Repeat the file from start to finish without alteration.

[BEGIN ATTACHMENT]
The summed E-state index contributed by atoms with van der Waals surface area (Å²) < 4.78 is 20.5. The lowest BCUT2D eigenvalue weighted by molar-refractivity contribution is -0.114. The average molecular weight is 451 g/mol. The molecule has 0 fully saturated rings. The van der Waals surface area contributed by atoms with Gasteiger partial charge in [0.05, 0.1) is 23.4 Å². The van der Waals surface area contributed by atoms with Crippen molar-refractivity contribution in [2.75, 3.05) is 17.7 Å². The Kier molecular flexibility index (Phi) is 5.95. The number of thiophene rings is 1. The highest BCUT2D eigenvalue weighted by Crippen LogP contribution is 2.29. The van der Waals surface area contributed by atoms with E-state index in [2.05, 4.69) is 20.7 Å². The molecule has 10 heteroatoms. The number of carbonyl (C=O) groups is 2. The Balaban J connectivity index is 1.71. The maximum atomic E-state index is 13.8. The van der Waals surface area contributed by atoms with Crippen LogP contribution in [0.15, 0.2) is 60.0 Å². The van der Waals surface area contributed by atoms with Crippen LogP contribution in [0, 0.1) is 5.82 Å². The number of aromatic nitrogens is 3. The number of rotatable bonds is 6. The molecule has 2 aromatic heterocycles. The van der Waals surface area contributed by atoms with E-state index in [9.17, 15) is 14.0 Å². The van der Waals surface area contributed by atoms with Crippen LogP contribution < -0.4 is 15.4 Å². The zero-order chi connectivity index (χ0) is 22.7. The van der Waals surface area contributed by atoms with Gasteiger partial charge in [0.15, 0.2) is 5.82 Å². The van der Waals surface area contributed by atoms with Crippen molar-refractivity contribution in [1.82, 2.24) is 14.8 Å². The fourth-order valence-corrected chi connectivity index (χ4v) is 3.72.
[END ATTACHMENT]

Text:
The summed E-state index contributed by atoms with van der Waals surface area (Å²) < 4.78 is 20.5. The lowest BCUT2D eigenvalue weighted by molar-refractivity contribution is -0.114. The average molecular weight is 451 g/mol. The molecule has 0 fully saturated rings. The van der Waals surface area contributed by atoms with Gasteiger partial charge in [0.05, 0.1) is 23.4 Å². The van der Waals surface area contributed by atoms with Crippen molar-refractivity contribution in [2.75, 3.05) is 17.7 Å². The Kier molecular flexibility index (Phi) is 5.95. The number of thiophene rings is 1. The highest BCUT2D eigenvalue weighted by Crippen LogP contribution is 2.29. The van der Waals surface area contributed by atoms with E-state index in [2.05, 4.69) is 20.7 Å². The molecule has 10 heteroatoms. The number of carbonyl (C=O) groups is 2. The Balaban J connectivity index is 1.71. The maximum atomic E-state index is 13.8. The van der Waals surface area contributed by atoms with Crippen LogP contribution in [0.15, 0.2) is 60.0 Å². The van der Waals surface area contributed by atoms with Crippen LogP contribution in [0, 0.1) is 5.82 Å². The number of aromatic nitrogens is 3. The number of rotatable bonds is 6. The molecule has 2 aromatic heterocycles. The van der Waals surface area contributed by atoms with E-state index in [9.17, 15) is 14.0 Å². The van der Waals surface area contributed by atoms with Crippen LogP contribution < -0.4 is 15.4 Å². The zero-order chi connectivity index (χ0) is 22.7. The van der Waals surface area contributed by atoms with Gasteiger partial charge in [0.15, 0.2) is 5.82 Å². The van der Waals surface area contributed by atoms with Crippen molar-refractivity contribution in [1.82, 2.24) is 14.8 Å². The fourth-order valence-corrected chi connectivity index (χ4v) is 3.72.